Moneywise editor Rachel Rickard Straus visits the winners of Moneywise’s annual awards, who each received £5,000 from interactive investor to spend in their school
In a classroom in Leicester, 20 hands bolt into the air. I have just asked the class of 10- and 11-year-olds why they think it is important to learn about money. Every pupil has an answer – and many look fit to burst so eager are they to share their ideas.
Ellis, 10, answers: “You should learn now so that in the future you spend wisely.”
Malcolm, 10, adds: “So that you know the difference between credit cards and debit cards. With credit cards, you can spend lower than zero and then you might have to pay interest and you could get into debt.”
Ashan adds: “Then I can tell my mum: ‘Don’t do this with your money’. I asked if she had ever gone into the red and she said ‘no’.”
Rajvir says: “When you are older, you will know about money because you learnt it in school.”
The level of understanding about money is seriously impressive here at Queensmead Primary Academy. But perhaps that’s not surprising. After all, their teacher is Sian Bentley, deputy head and winner of the Moneywise Personal Finance Teacher of the Year Awards 2019.
Moneywise holds these awards every year to find and celebrate the best personal finance teachers in the country.
Shortlisted teachers are invited to attend a black-tie dinner in central London, where the winners are presented with a large £5,000 cheque for their school from award sponsor interactive investor (Moneywise’s parent company).
Liz Latham and Sian Bentley next to a Moneywise display board
I went to visit last year’s winning primary and secondary school teachers to see how they are working their magic and how they are spending their prize money.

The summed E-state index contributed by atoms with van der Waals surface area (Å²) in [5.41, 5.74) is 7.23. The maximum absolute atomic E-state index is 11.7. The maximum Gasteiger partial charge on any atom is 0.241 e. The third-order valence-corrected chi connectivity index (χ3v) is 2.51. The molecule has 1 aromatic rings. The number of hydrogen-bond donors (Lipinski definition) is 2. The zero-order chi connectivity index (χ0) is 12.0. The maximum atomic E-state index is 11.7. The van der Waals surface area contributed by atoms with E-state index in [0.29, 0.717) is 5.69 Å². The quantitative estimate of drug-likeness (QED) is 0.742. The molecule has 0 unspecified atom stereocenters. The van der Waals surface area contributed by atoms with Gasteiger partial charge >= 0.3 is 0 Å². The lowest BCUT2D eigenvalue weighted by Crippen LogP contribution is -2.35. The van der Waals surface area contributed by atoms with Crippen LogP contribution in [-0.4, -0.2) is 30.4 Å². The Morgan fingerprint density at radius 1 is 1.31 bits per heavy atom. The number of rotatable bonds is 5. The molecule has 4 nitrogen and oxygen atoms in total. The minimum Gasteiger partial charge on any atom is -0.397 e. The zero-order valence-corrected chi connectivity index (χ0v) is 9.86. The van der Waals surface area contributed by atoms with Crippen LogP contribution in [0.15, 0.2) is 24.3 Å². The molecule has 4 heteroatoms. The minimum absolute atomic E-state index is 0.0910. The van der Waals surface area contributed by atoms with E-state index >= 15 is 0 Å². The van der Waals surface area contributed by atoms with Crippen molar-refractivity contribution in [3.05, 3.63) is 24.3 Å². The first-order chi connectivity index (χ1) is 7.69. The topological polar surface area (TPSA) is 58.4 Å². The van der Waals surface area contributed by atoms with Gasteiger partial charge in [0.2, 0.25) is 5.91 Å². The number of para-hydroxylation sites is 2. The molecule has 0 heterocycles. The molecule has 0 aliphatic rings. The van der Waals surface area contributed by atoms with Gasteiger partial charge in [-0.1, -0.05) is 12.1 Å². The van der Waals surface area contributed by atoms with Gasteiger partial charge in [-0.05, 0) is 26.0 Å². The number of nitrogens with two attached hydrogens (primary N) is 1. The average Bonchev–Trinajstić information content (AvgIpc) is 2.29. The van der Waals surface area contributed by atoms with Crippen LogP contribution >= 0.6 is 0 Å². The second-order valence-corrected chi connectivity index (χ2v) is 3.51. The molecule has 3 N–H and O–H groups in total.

The day I visit Queensmead, the excitement is palpable as the highlight of the school week draws nearer. It is time to meet their bank manager.
Children, aged 10 and 11, queue boisterously to proudly present their timesheets to bank manager Rajvir, aged 10, and cash in their earnings. They have been working diligently to earn Purple Pounds – the school currency. Purple Pounds can be spent on items at the school’s ‘emporium’ or for tickets to school events.
“I’ve been working as a translator, says 10-year-old Kornel. “I earn two purple pounds per session and now I have enough to buy slime.”
“I’m a FAB mentor,” adds Ashan, age 10. “That means Friends Against Bullies. When I help, I earn Purple Pounds. I’m saving mine.”
Since launching the school currency, Queensmead has mobilised a workforce of 60 children from year six who all chip in to arrange school events, such as last year’s very successful Halloween disco, and also help younger children with their homework. Some pupils, such as Kornel, who speaks Polish, and Rajvir, who speaks Punjabi and Hindi, translate for parents who don’t speak English as their first language during meetings with teachers, but the main purpose of Purple Pounds is to teach children about money.
“Talking about money runs through everything we do,” explains Liz Latham, the principal of Queensmead, which is part of the Greenwood Academies Trust. “We see it as a moral duty. The school is in the top 10% of most deprived areas nationally and many of the children will come from families who are second or third generation unemployed and where there are difficulties with money at home. We teach them about careers, aspiration and money.”
Next term, the school plans to start taxing Purple Pounds, taking a cut of everyone’s earnings to spend on something everyone can decide on together and enjoy, such as skateboarding lessons or playground equipment.
Deputy Sian Bentley adds: “We create a microcosm of normal society, so when they go out to work the children realise you have to pay tax and understand why.”
Sadly, many schools don’t teach about money at all.
Personal finance is compulsory in secondary schools, but that does not apply to academies or free schools.
Schools that do teach it often do so as part of citizenship lessons, where it jostles for space with other personal, social and health lessons. Some schools crowbar it into maths lessons.
Helen Westwood with Moneywise display board
At Caroline Chisholm School in Northamptonshire, Helen Westwood, winner of the secondary teacher category, is attracting growing numbers of pupils to her standalone financial studies lessons.
Helen received her award for her lessons in which she gets students talking about money by opening up about her own experiences, sharing everything from the budget for her wedding to her own payslips.